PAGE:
Yet anyone who has been to a movie theater lately knows that the combination of sex and violence is a popular form of amusement and eroticized violence is often an element of hard-core pornography. The military arena, where torture and sexual violence are standard fare, simply provides the opportunity to up the voyeuristic ante with actual, rather than staged versions of these acts.

In his closing arguments, Capt. Graveline asked of England's actions, "What soldier wouldn't know that that's illegal?" Yet as Fishback's assertions and Wilson's site indicate, confusion on this point goes far beyond Pvt. England, and is indeed systemic throughout the U.S. military.

The real crime that Lynndie England committed was not that she posed inappropriately but rather that her participation challenged the assumptions of how women are supposed to behave. The military has always been a culture that uses rape as a weapon of war and one that takes a 'boys will be boys' attitude about sexual assault within it's own ranks. That photos of female soldiers posing with their weapons such as the ones on Wilson's site or those of Pvt. England pointing at a prisoner's genitalia are considered morally reprehensible, while photos of rape and torture are trivialized as entertainment rather than seen as violations of human rights and international law, is hardly surprising. They simply represent the continuum of misogyny that is an implicit part of the ethos of militarism.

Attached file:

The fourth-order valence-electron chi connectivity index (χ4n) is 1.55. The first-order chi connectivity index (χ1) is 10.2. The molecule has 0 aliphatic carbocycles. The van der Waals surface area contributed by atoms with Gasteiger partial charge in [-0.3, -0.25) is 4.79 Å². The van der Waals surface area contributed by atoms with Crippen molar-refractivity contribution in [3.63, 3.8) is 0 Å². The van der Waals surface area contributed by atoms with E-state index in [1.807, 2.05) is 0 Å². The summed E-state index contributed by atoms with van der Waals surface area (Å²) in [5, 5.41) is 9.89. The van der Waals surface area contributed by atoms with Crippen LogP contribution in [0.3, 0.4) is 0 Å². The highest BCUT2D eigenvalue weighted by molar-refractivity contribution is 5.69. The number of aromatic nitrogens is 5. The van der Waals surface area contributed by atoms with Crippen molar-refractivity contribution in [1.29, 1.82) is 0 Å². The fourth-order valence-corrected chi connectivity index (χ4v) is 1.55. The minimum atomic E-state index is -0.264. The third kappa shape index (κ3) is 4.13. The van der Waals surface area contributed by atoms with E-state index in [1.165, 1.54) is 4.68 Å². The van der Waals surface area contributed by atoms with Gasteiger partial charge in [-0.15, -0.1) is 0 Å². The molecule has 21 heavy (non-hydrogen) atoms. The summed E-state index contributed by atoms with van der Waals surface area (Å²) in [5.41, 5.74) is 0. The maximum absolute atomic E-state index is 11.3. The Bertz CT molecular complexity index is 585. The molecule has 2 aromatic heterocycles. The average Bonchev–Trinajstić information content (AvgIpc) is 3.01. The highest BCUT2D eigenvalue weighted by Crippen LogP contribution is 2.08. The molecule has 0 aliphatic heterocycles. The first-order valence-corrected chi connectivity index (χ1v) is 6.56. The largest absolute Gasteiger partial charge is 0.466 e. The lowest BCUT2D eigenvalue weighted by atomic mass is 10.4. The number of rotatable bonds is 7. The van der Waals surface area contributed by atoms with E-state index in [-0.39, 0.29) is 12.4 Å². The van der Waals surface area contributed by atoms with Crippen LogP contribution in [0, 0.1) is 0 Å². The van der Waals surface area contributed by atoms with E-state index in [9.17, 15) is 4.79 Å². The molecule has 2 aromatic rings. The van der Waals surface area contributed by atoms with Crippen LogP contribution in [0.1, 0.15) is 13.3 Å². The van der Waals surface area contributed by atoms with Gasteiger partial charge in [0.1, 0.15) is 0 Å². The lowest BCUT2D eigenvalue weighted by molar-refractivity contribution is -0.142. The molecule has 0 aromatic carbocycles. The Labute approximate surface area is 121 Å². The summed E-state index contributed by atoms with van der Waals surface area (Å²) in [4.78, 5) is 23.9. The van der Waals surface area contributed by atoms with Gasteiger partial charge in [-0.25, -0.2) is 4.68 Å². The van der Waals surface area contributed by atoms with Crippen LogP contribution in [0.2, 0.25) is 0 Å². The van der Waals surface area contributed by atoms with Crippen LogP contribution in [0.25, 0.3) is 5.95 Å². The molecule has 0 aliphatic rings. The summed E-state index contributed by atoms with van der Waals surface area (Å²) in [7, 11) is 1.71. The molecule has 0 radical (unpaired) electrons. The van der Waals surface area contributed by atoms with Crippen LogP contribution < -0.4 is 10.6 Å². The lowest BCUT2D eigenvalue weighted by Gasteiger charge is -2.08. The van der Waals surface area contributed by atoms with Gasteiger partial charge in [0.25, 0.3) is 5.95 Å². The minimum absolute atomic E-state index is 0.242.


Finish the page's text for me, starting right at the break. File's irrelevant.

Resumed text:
Lucinda Marshall is a feminist artist, writer and activist. She is the Founder of the Feminist Peace Network, Her work has been published in numerous publications in the U.S. and abroad including, Awakened Woman, Alternet, Dissident Voice, Off Our Backs, The Progressive, Rain and Thunder, Z Magazine , Common Dreams and Information Clearinghouse.